Polybius, Histories, book 27, Perseus Sends Alexander to Boeotia (search)
follows as to the Thebans. An inscription found on the site of Thisbae supplies the correction of an error as old as Livy (42, 46, 47). See Hicks's G. I. p. 330. and Haliartus, finding that they offered him no facilities for securing close relations. But he entered those three towns and exhorted their inhabitants to cling to their loyalty to the Macedonians. They received his words with enthusiasm, and voted to send ambassadors to Macedonia. Truce made with Q. Marcius. See Livy, 42. 43. B. C. 171. Alexander accordingly returned to the king and reported the state of things in Boeotia. A short time afterwards the ambassadors arrived, desiring the king to send aid to the cities which favoured the Macedonian cause; for the Thebans were oppressing them severely, because they would not agree with them and side with Rome, But Perseus replied that he was precluded by the truce from sending any aid to any one; but he begged them to resist the Thebans to the best of their power, and yet not to
Polybius, Histories, book 27, War With Perseus Begun (search)
War With Perseus Begun Caius LucretiusGaius Lucretius had seen naval service as duumvir navalis on the coast Politics at Rhodes. of Liguria in B. C. 181. Livy, 40, 26. He was now (B. C. 171) Praetor, his provincia being the fleet, and commanded 40 quinqueremes. Id. 42, 48. being at anchor off Cephallenia, wrote a letter to the Rhodians, requesting them to despatch some ships, and entrusted the letter to a certain trainer named Socrates. The Romanising party.The Macedonian party This letter arragain scored a considerable success with his cavalry and light-armed troops. The Romans lost two hundred cavalry killed and as many prisoners and two thousand infantry, while Perseus only had twenty cavalry and forty infantry killed. He did not, however, follow up the victory sufficiently to inflict a crushing blow upon the Roman army; and though the Consul withdrew to the south of the Peneus, after some days' reflection the king made proposals of peace. See Livy, 42, 51-62. B. C. 171 (summer).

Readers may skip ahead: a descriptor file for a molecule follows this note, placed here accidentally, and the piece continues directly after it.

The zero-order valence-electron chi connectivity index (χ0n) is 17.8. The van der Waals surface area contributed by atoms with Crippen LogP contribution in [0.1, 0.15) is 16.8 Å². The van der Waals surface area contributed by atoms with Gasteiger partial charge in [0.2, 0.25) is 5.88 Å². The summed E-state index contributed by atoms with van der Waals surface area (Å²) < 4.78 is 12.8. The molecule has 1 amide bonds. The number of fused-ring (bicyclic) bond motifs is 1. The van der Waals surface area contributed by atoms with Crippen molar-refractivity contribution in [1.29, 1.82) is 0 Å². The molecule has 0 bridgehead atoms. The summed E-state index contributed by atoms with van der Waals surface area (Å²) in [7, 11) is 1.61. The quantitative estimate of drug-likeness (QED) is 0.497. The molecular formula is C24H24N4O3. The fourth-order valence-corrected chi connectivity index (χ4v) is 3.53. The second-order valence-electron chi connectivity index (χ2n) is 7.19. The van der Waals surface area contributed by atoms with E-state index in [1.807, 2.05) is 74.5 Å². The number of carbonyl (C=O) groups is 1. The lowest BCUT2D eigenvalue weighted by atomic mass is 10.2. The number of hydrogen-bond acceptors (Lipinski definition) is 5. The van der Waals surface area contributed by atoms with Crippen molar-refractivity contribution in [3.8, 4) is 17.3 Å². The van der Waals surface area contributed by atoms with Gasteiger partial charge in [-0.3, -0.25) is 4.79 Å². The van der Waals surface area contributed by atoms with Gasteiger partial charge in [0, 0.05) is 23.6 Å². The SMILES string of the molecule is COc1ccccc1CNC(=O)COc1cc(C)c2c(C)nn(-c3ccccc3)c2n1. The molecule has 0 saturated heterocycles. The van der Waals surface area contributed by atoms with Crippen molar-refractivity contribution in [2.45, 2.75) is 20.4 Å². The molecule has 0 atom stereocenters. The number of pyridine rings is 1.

Polybius, Histories, book 28, Antiochus Invades Egypt (search)
. Ptolemy Epiphanes, who died B.C. 181, left two sons, Ptolemy Philometor and Ptolemy Physcon, and a daughter, Cleopatra, by his wife Cleopatra, sister of Antiochus Epiphanes. After the death of Ptolemy's mother Cleopatra, his ministers, Eulaeus and Lenaeus, engaged in a war with Antiochus for the recovery of Coele-Syria and Phoenicia, which had been taken by Antiochus the Great, and which they alleged had been assigned as a dower to the late Cleopatra. Their war was singularly unsuccessful. Antiochus Epiphanes defeated their troops at Pelusium, took young Ptolemy Philometor captive, and advanced as far as Memphis. Thereupon Ptolemy Physcon assumed the royal title at Alexandria as Euergetes II., and sent envoys to Antiochus at Memphis. Antiochus, however, treated Ptolemy Philometor with kindness, established him as king at Memphis, and advanced to Naucratis, and thence to Alexandria, which he besieged on the pretext of re-establishing Philometor. B.C. 171. See infra, bk. 29. ch. 23.
Polybius, Histories, book 30, The Athenians and Rhodians (search)
The Athenians and Rhodians The first object of the Athenian embassy was the The Athenians ask for the restoration of Haliartus; failing that, to have its territory, with Delos and Lemnos themselves. restoration of Haliartus;Haliartus had been taken by the praetor L. Lucretius Gallus in B.C. 171, its inhabitants sold into slavery, and its houses and its houses and walls entirely destroyed. Its crime was siding with Perseus. Livy, 42, 63. Supra bk. 27, ch. 5; 29, 12. but when they met with a refusal on that point, they changed the subject of their appeal and put forward their own claim to the possession of Delos, Lemnos, and the territory of Haliartus. No one could properly find fault with them for this, as far as Delos and Lemnos were concerned, for they had of old laid claim to them; but there is good reason for reproaching them in respect to the territory of Haliartus. Haliartus was nearly the most ancient city in Boeotia; had met with a heavy misfortune: instead of endeavouring in